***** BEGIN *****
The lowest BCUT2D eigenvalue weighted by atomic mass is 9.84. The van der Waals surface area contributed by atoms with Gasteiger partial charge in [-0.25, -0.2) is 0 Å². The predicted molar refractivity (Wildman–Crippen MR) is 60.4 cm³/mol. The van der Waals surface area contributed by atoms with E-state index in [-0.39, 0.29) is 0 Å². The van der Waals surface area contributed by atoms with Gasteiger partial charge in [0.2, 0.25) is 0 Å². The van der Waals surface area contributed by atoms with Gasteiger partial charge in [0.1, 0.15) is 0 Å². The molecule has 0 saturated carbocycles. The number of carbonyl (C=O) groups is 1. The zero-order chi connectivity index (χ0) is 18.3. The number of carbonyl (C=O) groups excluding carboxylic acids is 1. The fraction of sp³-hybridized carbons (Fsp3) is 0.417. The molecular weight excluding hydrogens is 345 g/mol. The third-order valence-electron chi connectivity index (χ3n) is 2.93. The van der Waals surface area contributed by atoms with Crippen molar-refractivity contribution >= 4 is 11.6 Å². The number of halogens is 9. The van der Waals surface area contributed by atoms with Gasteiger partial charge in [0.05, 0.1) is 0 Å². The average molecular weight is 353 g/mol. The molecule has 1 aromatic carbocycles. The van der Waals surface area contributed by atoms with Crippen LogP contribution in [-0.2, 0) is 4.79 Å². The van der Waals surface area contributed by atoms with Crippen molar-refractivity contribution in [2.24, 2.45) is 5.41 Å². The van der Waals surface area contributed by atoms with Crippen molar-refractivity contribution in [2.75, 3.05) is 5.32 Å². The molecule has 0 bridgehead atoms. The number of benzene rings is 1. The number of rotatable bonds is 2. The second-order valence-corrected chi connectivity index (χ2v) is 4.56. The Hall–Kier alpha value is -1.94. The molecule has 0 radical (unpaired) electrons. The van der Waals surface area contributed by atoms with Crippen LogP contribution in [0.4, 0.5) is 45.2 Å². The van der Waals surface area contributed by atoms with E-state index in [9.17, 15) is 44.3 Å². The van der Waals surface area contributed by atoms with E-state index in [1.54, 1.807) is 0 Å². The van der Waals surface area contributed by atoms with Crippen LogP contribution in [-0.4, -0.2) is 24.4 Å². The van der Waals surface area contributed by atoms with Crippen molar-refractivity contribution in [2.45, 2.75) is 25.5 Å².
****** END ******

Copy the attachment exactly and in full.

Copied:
The lowest BCUT2D eigenvalue weighted by atomic mass is 9.84. The van der Waals surface area contributed by atoms with Gasteiger partial charge in [-0.25, -0.2) is 0 Å². The predicted molar refractivity (Wildman–Crippen MR) is 60.4 cm³/mol. The van der Waals surface area contributed by atoms with E-state index in [-0.39, 0.29) is 0 Å². The van der Waals surface area contributed by atoms with Gasteiger partial charge in [0.2, 0.25) is 0 Å². The van der Waals surface area contributed by atoms with Gasteiger partial charge in [0.1, 0.15) is 0 Å². The molecule has 0 saturated carbocycles. The number of carbonyl (C=O) groups is 1. The zero-order chi connectivity index (χ0) is 18.3. The number of carbonyl (C=O) groups excluding carboxylic acids is 1. The fraction of sp³-hybridized carbons (Fsp3) is 0.417. The molecular weight excluding hydrogens is 345 g/mol. The third-order valence-electron chi connectivity index (χ3n) is 2.93. The van der Waals surface area contributed by atoms with Crippen molar-refractivity contribution >= 4 is 11.6 Å². The number of halogens is 9. The van der Waals surface area contributed by atoms with Gasteiger partial charge in [0.05, 0.1) is 0 Å². The average molecular weight is 353 g/mol. The molecule has 1 aromatic carbocycles. The van der Waals surface area contributed by atoms with Crippen LogP contribution in [-0.2, 0) is 4.79 Å². The van der Waals surface area contributed by atoms with Crippen molar-refractivity contribution in [2.24, 2.45) is 5.41 Å². The van der Waals surface area contributed by atoms with Crippen molar-refractivity contribution in [2.75, 3.05) is 5.32 Å². The molecule has 0 bridgehead atoms. The number of benzene rings is 1. The number of rotatable bonds is 2. The second-order valence-corrected chi connectivity index (χ2v) is 4.56. The Hall–Kier alpha value is -1.94. The molecule has 0 radical (unpaired) electrons. The van der Waals surface area contributed by atoms with Crippen LogP contribution in [0.4, 0.5) is 45.2 Å². The van der Waals surface area contributed by atoms with E-state index in [9.17, 15) is 44.3 Å². The van der Waals surface area contributed by atoms with E-state index in [1.54, 1.807) is 0 Å². The van der Waals surface area contributed by atoms with Crippen LogP contribution in [-0.4, -0.2) is 24.4 Å². The van der Waals surface area contributed by atoms with Crippen molar-refractivity contribution in [2.45, 2.75) is 25.5 Å².